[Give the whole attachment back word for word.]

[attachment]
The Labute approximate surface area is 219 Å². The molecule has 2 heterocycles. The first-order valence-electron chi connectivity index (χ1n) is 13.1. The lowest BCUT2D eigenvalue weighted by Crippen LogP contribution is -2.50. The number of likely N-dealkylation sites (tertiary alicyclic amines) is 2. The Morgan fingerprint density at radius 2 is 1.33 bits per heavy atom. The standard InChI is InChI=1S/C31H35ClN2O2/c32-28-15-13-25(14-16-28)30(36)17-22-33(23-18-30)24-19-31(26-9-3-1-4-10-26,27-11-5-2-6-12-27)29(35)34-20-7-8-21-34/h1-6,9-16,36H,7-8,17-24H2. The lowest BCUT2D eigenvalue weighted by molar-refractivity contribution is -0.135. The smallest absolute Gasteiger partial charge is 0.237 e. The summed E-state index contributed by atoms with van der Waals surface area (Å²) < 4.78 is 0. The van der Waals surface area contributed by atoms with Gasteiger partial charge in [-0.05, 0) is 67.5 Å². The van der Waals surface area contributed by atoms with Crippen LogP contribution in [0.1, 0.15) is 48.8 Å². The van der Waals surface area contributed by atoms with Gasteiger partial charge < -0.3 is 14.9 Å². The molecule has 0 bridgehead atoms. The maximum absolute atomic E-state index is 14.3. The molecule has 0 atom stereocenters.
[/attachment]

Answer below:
The Labute approximate surface area is 219 Å². The molecule has 2 heterocycles. The first-order valence-electron chi connectivity index (χ1n) is 13.1. The lowest BCUT2D eigenvalue weighted by Crippen LogP contribution is -2.50. The number of likely N-dealkylation sites (tertiary alicyclic amines) is 2. The Morgan fingerprint density at radius 2 is 1.33 bits per heavy atom. The standard InChI is InChI=1S/C31H35ClN2O2/c32-28-15-13-25(14-16-28)30(36)17-22-33(23-18-30)24-19-31(26-9-3-1-4-10-26,27-11-5-2-6-12-27)29(35)34-20-7-8-21-34/h1-6,9-16,36H,7-8,17-24H2. The lowest BCUT2D eigenvalue weighted by molar-refractivity contribution is -0.135. The smallest absolute Gasteiger partial charge is 0.237 e. The summed E-state index contributed by atoms with van der Waals surface area (Å²) < 4.78 is 0. The van der Waals surface area contributed by atoms with Gasteiger partial charge in [-0.05, 0) is 67.5 Å². The van der Waals surface area contributed by atoms with Crippen LogP contribution in [0.1, 0.15) is 48.8 Å². The van der Waals surface area contributed by atoms with Gasteiger partial charge < -0.3 is 14.9 Å². The molecule has 0 bridgehead atoms. The maximum absolute atomic E-state index is 14.3. The molecule has 0 atom stereocenters.